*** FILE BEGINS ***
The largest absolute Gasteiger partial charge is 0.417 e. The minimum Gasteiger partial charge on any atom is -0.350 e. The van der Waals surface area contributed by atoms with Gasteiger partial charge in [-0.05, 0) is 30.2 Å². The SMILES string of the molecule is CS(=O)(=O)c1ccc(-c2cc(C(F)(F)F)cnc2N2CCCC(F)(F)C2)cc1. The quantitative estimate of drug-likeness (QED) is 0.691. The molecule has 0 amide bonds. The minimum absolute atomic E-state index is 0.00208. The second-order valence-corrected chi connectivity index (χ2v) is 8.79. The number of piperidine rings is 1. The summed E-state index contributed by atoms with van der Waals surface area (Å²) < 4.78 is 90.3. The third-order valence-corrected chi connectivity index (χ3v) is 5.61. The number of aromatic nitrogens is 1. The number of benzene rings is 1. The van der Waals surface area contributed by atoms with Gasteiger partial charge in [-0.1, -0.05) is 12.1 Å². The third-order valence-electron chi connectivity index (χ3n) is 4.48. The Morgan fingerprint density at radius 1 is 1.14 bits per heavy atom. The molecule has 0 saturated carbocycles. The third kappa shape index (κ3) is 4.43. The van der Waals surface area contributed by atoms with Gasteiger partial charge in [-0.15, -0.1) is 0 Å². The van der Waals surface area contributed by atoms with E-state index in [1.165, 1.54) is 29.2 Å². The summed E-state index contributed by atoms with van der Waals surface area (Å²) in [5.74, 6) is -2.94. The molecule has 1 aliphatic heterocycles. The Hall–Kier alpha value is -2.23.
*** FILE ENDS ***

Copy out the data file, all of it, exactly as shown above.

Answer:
The largest absolute Gasteiger partial charge is 0.417 e. The minimum Gasteiger partial charge on any atom is -0.350 e. The van der Waals surface area contributed by atoms with Gasteiger partial charge in [-0.05, 0) is 30.2 Å². The SMILES string of the molecule is CS(=O)(=O)c1ccc(-c2cc(C(F)(F)F)cnc2N2CCCC(F)(F)C2)cc1. The quantitative estimate of drug-likeness (QED) is 0.691. The molecule has 0 amide bonds. The minimum absolute atomic E-state index is 0.00208. The second-order valence-corrected chi connectivity index (χ2v) is 8.79. The number of piperidine rings is 1. The summed E-state index contributed by atoms with van der Waals surface area (Å²) < 4.78 is 90.3. The third-order valence-corrected chi connectivity index (χ3v) is 5.61. The number of aromatic nitrogens is 1. The number of benzene rings is 1. The van der Waals surface area contributed by atoms with Gasteiger partial charge in [-0.1, -0.05) is 12.1 Å². The third-order valence-electron chi connectivity index (χ3n) is 4.48. The Morgan fingerprint density at radius 1 is 1.14 bits per heavy atom. The molecule has 0 saturated carbocycles. The third kappa shape index (κ3) is 4.43. The van der Waals surface area contributed by atoms with Gasteiger partial charge in [-0.15, -0.1) is 0 Å². The van der Waals surface area contributed by atoms with E-state index in [1.165, 1.54) is 29.2 Å². The summed E-state index contributed by atoms with van der Waals surface area (Å²) in [5.74, 6) is -2.94. The molecule has 1 aliphatic heterocycles. The Hall–Kier alpha value is -2.23.